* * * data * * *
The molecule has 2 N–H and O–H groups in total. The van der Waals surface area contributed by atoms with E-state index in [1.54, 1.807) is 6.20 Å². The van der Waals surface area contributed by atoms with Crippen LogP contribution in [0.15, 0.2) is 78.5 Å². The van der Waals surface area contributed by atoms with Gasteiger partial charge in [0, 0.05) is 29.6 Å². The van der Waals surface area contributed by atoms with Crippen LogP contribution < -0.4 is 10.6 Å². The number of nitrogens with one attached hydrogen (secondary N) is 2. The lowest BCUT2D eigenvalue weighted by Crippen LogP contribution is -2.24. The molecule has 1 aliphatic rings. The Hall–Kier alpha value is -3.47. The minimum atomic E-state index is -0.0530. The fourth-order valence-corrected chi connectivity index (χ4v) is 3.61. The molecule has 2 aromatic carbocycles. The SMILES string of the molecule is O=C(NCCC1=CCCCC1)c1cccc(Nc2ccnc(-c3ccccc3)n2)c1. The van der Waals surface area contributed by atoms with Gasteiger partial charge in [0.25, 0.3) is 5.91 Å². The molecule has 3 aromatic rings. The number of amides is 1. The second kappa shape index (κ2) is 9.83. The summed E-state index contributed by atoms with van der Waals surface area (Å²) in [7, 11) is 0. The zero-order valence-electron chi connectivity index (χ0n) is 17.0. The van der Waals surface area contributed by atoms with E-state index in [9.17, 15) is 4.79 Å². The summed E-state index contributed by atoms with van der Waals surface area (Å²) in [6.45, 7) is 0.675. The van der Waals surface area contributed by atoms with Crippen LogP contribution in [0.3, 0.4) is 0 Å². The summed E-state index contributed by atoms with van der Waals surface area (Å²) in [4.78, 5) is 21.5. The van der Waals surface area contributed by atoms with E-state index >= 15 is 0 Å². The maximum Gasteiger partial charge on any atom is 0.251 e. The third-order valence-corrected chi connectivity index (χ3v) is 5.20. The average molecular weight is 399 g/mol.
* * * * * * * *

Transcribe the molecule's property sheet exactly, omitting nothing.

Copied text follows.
The molecule has 2 N–H and O–H groups in total. The van der Waals surface area contributed by atoms with E-state index in [1.54, 1.807) is 6.20 Å². The van der Waals surface area contributed by atoms with Crippen LogP contribution in [0.15, 0.2) is 78.5 Å². The van der Waals surface area contributed by atoms with Gasteiger partial charge in [0, 0.05) is 29.6 Å². The van der Waals surface area contributed by atoms with Crippen LogP contribution < -0.4 is 10.6 Å². The number of nitrogens with one attached hydrogen (secondary N) is 2. The lowest BCUT2D eigenvalue weighted by Crippen LogP contribution is -2.24. The molecule has 1 aliphatic rings. The Hall–Kier alpha value is -3.47. The minimum atomic E-state index is -0.0530. The fourth-order valence-corrected chi connectivity index (χ4v) is 3.61. The molecule has 2 aromatic carbocycles. The SMILES string of the molecule is O=C(NCCC1=CCCCC1)c1cccc(Nc2ccnc(-c3ccccc3)n2)c1. The van der Waals surface area contributed by atoms with Gasteiger partial charge in [0.25, 0.3) is 5.91 Å². The molecule has 3 aromatic rings. The number of amides is 1. The second kappa shape index (κ2) is 9.83. The summed E-state index contributed by atoms with van der Waals surface area (Å²) in [7, 11) is 0. The zero-order valence-electron chi connectivity index (χ0n) is 17.0. The van der Waals surface area contributed by atoms with E-state index in [9.17, 15) is 4.79 Å². The summed E-state index contributed by atoms with van der Waals surface area (Å²) in [6.45, 7) is 0.675. The van der Waals surface area contributed by atoms with Crippen LogP contribution in [0.3, 0.4) is 0 Å². The summed E-state index contributed by atoms with van der Waals surface area (Å²) in [4.78, 5) is 21.5. The van der Waals surface area contributed by atoms with E-state index >= 15 is 0 Å². The maximum Gasteiger partial charge on any atom is 0.251 e. The third-order valence-corrected chi connectivity index (χ3v) is 5.20. The average molecular weight is 399 g/mol.